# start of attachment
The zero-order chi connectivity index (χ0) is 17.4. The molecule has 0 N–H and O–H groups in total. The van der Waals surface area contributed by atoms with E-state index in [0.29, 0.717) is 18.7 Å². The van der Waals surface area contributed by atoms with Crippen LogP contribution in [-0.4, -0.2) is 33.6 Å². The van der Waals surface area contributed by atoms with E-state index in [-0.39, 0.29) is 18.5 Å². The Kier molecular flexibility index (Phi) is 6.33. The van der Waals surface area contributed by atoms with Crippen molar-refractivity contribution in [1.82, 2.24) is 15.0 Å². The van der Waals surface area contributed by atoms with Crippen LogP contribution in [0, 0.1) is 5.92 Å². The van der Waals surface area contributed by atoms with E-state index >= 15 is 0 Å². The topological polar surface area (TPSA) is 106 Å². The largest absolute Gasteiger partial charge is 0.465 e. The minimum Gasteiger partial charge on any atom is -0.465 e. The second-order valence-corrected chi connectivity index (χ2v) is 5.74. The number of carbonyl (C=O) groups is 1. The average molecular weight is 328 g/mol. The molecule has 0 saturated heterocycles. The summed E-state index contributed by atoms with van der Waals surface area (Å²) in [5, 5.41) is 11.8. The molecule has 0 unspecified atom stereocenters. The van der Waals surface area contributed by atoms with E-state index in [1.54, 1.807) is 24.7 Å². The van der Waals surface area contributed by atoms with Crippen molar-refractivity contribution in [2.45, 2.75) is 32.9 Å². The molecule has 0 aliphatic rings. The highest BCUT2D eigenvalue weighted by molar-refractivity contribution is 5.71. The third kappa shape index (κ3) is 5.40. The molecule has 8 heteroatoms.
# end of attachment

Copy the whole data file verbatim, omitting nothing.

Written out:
The zero-order chi connectivity index (χ0) is 17.4. The molecule has 0 N–H and O–H groups in total. The van der Waals surface area contributed by atoms with E-state index in [0.29, 0.717) is 18.7 Å². The van der Waals surface area contributed by atoms with Crippen LogP contribution in [-0.4, -0.2) is 33.6 Å². The van der Waals surface area contributed by atoms with E-state index in [-0.39, 0.29) is 18.5 Å². The Kier molecular flexibility index (Phi) is 6.33. The van der Waals surface area contributed by atoms with Crippen molar-refractivity contribution in [1.82, 2.24) is 15.0 Å². The van der Waals surface area contributed by atoms with Crippen LogP contribution in [0, 0.1) is 5.92 Å². The van der Waals surface area contributed by atoms with E-state index >= 15 is 0 Å². The topological polar surface area (TPSA) is 106 Å². The largest absolute Gasteiger partial charge is 0.465 e. The minimum Gasteiger partial charge on any atom is -0.465 e. The second-order valence-corrected chi connectivity index (χ2v) is 5.74. The number of carbonyl (C=O) groups is 1. The average molecular weight is 328 g/mol. The molecule has 0 saturated heterocycles. The summed E-state index contributed by atoms with van der Waals surface area (Å²) in [5, 5.41) is 11.8. The molecule has 0 unspecified atom stereocenters. The van der Waals surface area contributed by atoms with E-state index in [1.54, 1.807) is 24.7 Å². The van der Waals surface area contributed by atoms with Crippen molar-refractivity contribution in [2.45, 2.75) is 32.9 Å². The molecule has 0 aliphatic rings. The highest BCUT2D eigenvalue weighted by molar-refractivity contribution is 5.71. The third kappa shape index (κ3) is 5.40. The molecule has 8 heteroatoms.